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Gaza's largest hospital 'an empty shell with human graves' —WHO

By AFP - Apr 07,2024 - Last updated at Apr 07,2024

Palestinian father Ashraf sobs after two daughters were killed in an overnight Israeli air strike, on Thursday at Al Najar hospital in Rafah, in the southern Gaza Strip (AFP photo)

GENEVA — The World Health Organisation said on Saturday that Gaza's largest hospital had been reduced to ashes by Israel's latest siege, leaving an "empty shell" with many bodies.

WHO staff who gained access on Friday to the devastated facility described horrifying scenes of bodies only partially buried, with their limbs sticking out, and the stench of decomposing corpses.

Israeli forces pulled out of Al Shifa hospital in Gaza City on Monday after a two-week military operation, during which it said it had battled Palestinian "militants" inside what was once the Palestinian territory's most important medical complex.

A WHO-led mission finally accessed the hospital on Friday, after multiple failed attempts since March 25, the United Nations health agency said.

It found massive destruction and heard reports that patients had been "held in abysmal conditions" during the siege and several had died.

"WHO and partners managed to reach Al-Shifa — once the backbone of the health system in Gaza, which is now an empty shell with human graves after the latest siege," WHO Director-General Tedros Adhanom Ghebreyesus wrote on X, formerly Twitter.

In a statement, WHO said no patients remained in the hospital, where "numerous shallow graves" had been dug just outside the emergency department and the administrative and surgical buildings.

"Many dead bodies were partially buried with their limbs visible," it said.


 'Decomposing bodies' 


During their visit, WHO staff witnessed "at least five bodies lying partially covered on the ground, exposed to the heat", it said.

"The team reported a pungent smell of decomposing bodies engulfing the hospital compound."

"Safeguarding dignity, even in death, is an indispensable act of humanity," the WHO stressed.

The mission, which was conducted in cooperation with other UN agencies and the acting hospital director, found that "the scale of devastation has left the facility completely non-functional".

"Most of the buildings in the hospital complex are extensively destroyed and the majority of assets damaged or reduced to ashes," Tedros said.

“Even restoring minimal functionality in the short term seems implausible.”

WHO said the acting hospital director had described how patients were “held in abysmal conditions during the siege”.

“They endured severe lack of food, water, healthcare, hygiene and sanitation, and were forced to relocate between buildings at gun point,” it said.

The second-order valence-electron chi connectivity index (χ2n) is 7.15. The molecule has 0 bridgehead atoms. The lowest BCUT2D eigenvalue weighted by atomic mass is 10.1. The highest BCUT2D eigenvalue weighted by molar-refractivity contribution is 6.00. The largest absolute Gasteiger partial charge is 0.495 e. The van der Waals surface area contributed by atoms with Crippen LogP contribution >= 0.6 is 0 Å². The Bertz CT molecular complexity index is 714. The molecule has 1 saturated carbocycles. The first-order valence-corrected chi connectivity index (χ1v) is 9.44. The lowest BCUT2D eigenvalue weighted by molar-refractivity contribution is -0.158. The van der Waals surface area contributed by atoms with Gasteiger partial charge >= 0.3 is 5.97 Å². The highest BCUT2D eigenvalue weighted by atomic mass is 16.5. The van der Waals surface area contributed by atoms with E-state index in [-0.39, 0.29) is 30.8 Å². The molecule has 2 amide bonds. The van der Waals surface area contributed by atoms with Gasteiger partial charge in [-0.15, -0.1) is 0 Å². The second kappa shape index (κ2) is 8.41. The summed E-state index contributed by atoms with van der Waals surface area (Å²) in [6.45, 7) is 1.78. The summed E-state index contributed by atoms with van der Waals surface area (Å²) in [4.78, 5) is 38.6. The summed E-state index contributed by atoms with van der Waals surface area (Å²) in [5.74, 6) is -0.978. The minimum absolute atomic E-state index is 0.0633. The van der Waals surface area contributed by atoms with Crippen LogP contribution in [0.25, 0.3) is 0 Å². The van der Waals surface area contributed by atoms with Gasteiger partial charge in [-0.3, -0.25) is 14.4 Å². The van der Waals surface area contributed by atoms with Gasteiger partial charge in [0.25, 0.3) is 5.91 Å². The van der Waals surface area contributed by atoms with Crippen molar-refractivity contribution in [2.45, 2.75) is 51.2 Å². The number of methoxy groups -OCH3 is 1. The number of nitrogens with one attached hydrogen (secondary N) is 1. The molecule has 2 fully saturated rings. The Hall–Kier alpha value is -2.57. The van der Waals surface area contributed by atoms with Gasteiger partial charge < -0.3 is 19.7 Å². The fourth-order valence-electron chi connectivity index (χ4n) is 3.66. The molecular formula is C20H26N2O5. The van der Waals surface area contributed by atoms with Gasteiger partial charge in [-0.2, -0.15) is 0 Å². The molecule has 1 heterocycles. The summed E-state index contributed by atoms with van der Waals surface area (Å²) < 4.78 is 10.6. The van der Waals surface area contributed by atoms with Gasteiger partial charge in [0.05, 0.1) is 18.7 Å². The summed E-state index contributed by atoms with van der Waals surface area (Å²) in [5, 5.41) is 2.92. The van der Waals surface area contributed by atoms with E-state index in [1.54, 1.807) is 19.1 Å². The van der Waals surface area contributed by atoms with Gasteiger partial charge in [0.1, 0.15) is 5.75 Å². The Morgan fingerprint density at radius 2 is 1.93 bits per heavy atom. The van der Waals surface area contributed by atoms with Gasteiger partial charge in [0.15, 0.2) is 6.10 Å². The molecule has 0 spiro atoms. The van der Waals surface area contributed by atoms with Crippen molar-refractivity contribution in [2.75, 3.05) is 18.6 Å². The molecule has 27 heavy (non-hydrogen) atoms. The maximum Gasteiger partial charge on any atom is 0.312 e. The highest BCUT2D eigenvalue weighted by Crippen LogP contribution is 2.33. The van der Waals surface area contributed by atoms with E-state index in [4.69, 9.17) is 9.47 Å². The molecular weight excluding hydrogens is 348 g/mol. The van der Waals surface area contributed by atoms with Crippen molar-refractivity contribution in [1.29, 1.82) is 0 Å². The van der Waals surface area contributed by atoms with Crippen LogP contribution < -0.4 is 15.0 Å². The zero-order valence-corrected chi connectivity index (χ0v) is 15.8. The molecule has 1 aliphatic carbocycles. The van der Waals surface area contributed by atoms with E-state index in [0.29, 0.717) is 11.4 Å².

At least 20 patients reportedly died, it said, “due to the lack of access to care and limited movement authorised for health personnel”.

Tedros said efforts by WHO and other aid groups to revive basic services at Al Shifa after Israel’s first devastating raid on the hospital last year “are now lost”.

“People are once again deprived of access to life-saving health care services,” he continued.

Of Gaza’s 36 main hospitals, only 10 remain even partially functional, according to the WHO.

For the past six months, Israel has relentlessly bombarded the besieged, densely populated Palestinian territory, killing at least 33,137 people, mostly women and children, according to the Hamas-run health ministry.

Tedros said urgent action was needed in Gaza as “famine looms, disease outbreaks spread and trauma injuries increase” among the trapped Palestinian population.

He called for the “protection of remaining health facilities in Gaza... unimpeded access of humanitarian aid into and across the Gaza Strip” and a “ceasefire”.

He also called for a “functional deconfliction mechanism”, referring to the process of clearing aid missions in advance with the Israeli military to ensure they can go ahead safely and unhindered.

“Despite deconfliction, yesterday’s mission faced significant delays at the military checkpoint en route to Al-Shifa hospital,” the WHO pointed out.

It said that “between mid-October and the end of March, over half of all WHO missions had been denied, delayed, impeded or postponed” by the Israelis.

“As health needs soar, the lack of a functional deconfliction system is a major obstacle in delivering humanitarian aid — including medical supplies, fuel, food and water to hospitals — anywhere close to the scale needed,” it said.


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